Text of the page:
Gay Parenting Studies Disputed by Association; Standing by Earlier Research

The Washington Times (Washington, DC), June 14, 2012 | Go to article overview

Gay Parenting Studies Disputed by Association; Standing by Earlier Research


Byline: Cheryl Wetzstein, THE WASHINGTON TIMES

Amid a firestorm of criticism over a pair of new studies on gay parenting, the world's largest organization of psychologists has affirmed its own position that sexual orientation is not a factor in parental fitness.

The American Psychological Association (APA) said this week that it and other prominent health and social organizations have concluded that there is no scientific evidence that parenting effectiveness is related to parental sexual orientation.

This is based on a remarkably consistent body of research on lesbian and gay parents and their children, the APA said in its Monday statement.

The APA's response came after two academics challenged these kinds of assertions in separate, peer-reviewed studies in Social Science Research.

One of the studies - by Louisiana State University associate professor Loren Marks - took aim at the APA's 2005 paper on gay parenting that said [N]ot a single study has found children of lesbian or gay parents to be disadvantaged in any significant respect relative to children of heterosexual parents.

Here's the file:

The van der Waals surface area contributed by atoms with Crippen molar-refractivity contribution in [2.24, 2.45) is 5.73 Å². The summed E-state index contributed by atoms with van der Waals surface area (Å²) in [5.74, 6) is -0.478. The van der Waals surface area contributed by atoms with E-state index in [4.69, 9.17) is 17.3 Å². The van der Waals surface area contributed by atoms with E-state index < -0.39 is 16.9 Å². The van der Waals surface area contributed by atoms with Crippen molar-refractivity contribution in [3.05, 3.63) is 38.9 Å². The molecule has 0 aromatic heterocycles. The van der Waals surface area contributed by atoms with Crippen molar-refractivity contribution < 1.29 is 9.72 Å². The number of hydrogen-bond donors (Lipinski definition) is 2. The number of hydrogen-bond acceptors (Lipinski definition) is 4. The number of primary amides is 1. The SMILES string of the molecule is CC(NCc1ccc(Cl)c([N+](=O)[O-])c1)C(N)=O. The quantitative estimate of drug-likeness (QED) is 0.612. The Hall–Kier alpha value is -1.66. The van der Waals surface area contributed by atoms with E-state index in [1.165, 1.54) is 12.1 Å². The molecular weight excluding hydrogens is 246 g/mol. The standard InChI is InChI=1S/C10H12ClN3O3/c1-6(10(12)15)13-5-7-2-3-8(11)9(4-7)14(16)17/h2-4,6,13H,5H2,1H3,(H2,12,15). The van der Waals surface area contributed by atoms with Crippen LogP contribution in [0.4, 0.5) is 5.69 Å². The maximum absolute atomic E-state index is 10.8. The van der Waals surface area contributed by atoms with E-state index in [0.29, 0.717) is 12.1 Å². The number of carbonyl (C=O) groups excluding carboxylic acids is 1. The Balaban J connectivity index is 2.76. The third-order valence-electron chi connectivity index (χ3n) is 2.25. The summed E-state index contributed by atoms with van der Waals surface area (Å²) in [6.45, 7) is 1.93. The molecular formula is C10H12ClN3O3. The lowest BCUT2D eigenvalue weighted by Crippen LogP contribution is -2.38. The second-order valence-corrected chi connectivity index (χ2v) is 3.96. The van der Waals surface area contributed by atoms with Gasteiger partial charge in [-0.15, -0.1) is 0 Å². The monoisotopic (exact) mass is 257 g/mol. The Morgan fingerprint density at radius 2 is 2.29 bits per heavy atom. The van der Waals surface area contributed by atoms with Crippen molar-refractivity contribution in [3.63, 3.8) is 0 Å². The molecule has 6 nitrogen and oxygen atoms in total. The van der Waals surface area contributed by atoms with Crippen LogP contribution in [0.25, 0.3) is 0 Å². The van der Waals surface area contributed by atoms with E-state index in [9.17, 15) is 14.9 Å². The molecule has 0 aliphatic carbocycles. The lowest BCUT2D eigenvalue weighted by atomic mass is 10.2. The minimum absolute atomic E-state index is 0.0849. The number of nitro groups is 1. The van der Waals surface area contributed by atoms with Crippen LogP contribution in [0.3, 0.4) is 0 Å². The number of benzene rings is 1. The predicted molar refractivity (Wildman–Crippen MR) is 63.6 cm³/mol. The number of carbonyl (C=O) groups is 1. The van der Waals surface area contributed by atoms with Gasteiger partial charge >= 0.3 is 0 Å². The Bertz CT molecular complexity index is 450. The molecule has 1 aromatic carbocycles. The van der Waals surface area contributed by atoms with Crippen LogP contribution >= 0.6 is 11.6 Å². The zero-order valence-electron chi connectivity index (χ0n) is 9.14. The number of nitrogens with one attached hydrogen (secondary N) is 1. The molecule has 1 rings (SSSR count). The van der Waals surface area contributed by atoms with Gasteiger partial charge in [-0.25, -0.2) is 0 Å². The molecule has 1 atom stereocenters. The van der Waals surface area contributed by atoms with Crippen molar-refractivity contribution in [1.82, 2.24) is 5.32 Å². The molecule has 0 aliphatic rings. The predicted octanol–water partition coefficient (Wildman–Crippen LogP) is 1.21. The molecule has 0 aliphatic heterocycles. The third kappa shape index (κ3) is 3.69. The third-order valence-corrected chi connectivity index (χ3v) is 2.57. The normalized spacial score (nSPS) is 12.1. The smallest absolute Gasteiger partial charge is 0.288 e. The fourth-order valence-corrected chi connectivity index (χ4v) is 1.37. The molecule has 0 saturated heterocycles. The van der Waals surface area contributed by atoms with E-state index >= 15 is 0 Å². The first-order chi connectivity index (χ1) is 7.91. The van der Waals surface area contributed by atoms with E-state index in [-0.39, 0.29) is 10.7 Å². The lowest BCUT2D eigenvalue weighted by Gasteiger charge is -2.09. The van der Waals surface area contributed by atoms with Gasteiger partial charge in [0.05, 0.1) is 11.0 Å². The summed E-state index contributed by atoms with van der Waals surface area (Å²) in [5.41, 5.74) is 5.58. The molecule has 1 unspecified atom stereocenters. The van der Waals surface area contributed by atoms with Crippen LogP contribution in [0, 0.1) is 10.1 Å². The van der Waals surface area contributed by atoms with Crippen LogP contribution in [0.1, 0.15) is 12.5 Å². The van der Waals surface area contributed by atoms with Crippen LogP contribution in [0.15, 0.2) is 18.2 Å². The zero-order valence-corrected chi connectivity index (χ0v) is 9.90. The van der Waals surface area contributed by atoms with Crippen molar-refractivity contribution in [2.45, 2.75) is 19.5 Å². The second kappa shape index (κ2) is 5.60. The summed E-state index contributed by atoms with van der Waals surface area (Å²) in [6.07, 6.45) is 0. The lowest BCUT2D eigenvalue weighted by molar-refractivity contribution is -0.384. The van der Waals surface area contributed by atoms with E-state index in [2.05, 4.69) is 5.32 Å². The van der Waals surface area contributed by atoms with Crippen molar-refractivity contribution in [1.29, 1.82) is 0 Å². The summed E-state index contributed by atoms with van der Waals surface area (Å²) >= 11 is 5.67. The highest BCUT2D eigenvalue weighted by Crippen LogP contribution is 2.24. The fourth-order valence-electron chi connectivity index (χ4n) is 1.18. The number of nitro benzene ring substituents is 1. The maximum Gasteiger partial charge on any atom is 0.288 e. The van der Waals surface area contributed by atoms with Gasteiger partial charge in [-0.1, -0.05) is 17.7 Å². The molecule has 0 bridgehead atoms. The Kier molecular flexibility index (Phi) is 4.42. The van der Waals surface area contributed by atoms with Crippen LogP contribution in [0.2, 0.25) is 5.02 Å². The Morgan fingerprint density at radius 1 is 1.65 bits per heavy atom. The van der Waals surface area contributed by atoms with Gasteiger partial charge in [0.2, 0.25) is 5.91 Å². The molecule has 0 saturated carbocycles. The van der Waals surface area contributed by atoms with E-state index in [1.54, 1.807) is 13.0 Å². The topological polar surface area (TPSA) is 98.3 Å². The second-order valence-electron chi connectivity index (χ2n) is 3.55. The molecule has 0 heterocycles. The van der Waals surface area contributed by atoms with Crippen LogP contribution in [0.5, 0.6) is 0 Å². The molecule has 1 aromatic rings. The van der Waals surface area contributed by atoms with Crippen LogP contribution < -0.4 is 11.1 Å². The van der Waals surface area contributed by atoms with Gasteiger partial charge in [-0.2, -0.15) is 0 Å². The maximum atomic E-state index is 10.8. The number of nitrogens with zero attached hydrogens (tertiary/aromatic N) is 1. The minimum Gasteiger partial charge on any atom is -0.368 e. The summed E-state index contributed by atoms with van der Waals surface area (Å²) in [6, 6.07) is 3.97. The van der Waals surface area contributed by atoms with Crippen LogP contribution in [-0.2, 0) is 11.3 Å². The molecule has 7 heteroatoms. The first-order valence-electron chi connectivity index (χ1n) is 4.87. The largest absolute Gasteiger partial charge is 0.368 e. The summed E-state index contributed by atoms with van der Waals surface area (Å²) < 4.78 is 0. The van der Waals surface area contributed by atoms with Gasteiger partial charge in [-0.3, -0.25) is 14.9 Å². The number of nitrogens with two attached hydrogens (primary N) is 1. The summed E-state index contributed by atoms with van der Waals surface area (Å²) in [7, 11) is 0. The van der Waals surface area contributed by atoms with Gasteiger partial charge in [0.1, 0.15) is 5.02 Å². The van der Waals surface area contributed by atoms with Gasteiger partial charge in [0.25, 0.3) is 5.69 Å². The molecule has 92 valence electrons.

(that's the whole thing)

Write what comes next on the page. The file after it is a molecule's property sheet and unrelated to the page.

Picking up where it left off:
Mr. Marks said that a close examination of the 59 studies cited in the APA paper revealed an array of serious problems, including the use of small samples of similar people who agreed to be part of the studies.

Strong assertions about gay parenting, including those made by the APA, are not empirically warranted, Mr. Marks wrote, adding that fresh, rigorous research is needed to answer questions affecting families and children.

In the second study, University of Texas-Austin associate professor Mark Regnerus used a large, new data set to randomly identify some 3,000 young adults, ages 18 to 39, who grew up in eight family forms, including about 250 persons who grew up with parents who had same-sex relationships.

Mr. Regnerus reported that, based on 40 outcomes in the New Family Structures Study (NFSS), the children who grew up with their married father and mother had different - often better - outcomes than children raised in other family forms, including lesbian mothers and gay fathers. Thus, the empirical claim that there are no significant differences between gay parents and heterosexual parents must go, wrote Mr. Regnerus.

Both men recognized the combustibility of their work - Mr. Marks described his efforts as charging into a firestorm with a squirt gun - and gay rights groups and their liberal allies didn't hesitate in condemning the new studies. …

The rest of this article is only available to active members of Questia

Already a member? Log in now.

Notes for this article

Add a new note
If you are trying to select text to create highlights or citations, remember that you must now click or tap on the first word, and then click or tap on the last word.
One moment ...
Default project is now your active project.
Project items

Items saved from this article